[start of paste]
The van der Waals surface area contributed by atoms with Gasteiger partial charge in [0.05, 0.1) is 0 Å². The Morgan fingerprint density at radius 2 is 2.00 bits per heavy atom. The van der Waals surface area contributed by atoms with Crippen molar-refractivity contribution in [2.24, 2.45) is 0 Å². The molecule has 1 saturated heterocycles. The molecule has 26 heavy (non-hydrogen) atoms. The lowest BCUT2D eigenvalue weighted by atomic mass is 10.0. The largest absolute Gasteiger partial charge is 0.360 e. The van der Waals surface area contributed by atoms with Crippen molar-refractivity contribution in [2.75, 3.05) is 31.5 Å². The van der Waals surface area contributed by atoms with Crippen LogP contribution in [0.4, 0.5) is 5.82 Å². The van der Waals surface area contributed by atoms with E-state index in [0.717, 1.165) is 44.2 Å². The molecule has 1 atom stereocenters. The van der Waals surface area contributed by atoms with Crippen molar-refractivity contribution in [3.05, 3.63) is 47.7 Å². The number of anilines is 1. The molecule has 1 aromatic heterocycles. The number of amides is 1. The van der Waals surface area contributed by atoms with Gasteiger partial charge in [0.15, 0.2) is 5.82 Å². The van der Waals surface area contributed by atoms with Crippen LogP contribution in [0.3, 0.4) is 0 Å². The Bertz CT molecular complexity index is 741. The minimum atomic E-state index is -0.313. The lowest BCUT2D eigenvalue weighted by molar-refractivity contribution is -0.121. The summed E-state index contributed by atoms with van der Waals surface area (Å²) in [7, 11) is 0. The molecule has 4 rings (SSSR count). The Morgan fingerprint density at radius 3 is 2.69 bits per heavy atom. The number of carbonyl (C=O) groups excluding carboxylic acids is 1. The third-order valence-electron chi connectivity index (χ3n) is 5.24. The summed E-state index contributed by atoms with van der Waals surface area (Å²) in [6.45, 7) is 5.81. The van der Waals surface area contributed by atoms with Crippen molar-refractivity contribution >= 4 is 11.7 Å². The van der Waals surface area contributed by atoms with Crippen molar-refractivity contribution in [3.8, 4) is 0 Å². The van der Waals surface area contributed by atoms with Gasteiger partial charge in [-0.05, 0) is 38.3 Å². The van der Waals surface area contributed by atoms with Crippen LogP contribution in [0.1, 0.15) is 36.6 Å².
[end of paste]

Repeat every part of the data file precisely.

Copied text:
The van der Waals surface area contributed by atoms with Gasteiger partial charge in [0.05, 0.1) is 0 Å². The Morgan fingerprint density at radius 2 is 2.00 bits per heavy atom. The van der Waals surface area contributed by atoms with Crippen molar-refractivity contribution in [2.24, 2.45) is 0 Å². The molecule has 1 saturated heterocycles. The molecule has 26 heavy (non-hydrogen) atoms. The lowest BCUT2D eigenvalue weighted by atomic mass is 10.0. The largest absolute Gasteiger partial charge is 0.360 e. The van der Waals surface area contributed by atoms with Crippen molar-refractivity contribution in [2.75, 3.05) is 31.5 Å². The van der Waals surface area contributed by atoms with Crippen LogP contribution in [0.4, 0.5) is 5.82 Å². The van der Waals surface area contributed by atoms with E-state index in [0.717, 1.165) is 44.2 Å². The molecule has 1 atom stereocenters. The van der Waals surface area contributed by atoms with Crippen molar-refractivity contribution in [3.05, 3.63) is 47.7 Å². The number of anilines is 1. The molecule has 1 aromatic heterocycles. The number of amides is 1. The van der Waals surface area contributed by atoms with Gasteiger partial charge in [0.15, 0.2) is 5.82 Å². The van der Waals surface area contributed by atoms with Crippen LogP contribution in [0.3, 0.4) is 0 Å². The Bertz CT molecular complexity index is 741. The minimum atomic E-state index is -0.313. The lowest BCUT2D eigenvalue weighted by molar-refractivity contribution is -0.121. The summed E-state index contributed by atoms with van der Waals surface area (Å²) in [7, 11) is 0. The molecule has 4 rings (SSSR count). The Morgan fingerprint density at radius 3 is 2.69 bits per heavy atom. The number of carbonyl (C=O) groups excluding carboxylic acids is 1. The third-order valence-electron chi connectivity index (χ3n) is 5.24. The summed E-state index contributed by atoms with van der Waals surface area (Å²) in [6.45, 7) is 5.81. The van der Waals surface area contributed by atoms with Crippen molar-refractivity contribution >= 4 is 11.7 Å². The van der Waals surface area contributed by atoms with Crippen molar-refractivity contribution in [3.8, 4) is 0 Å². The van der Waals surface area contributed by atoms with Gasteiger partial charge in [-0.05, 0) is 38.3 Å². The van der Waals surface area contributed by atoms with Crippen LogP contribution in [0.1, 0.15) is 36.6 Å².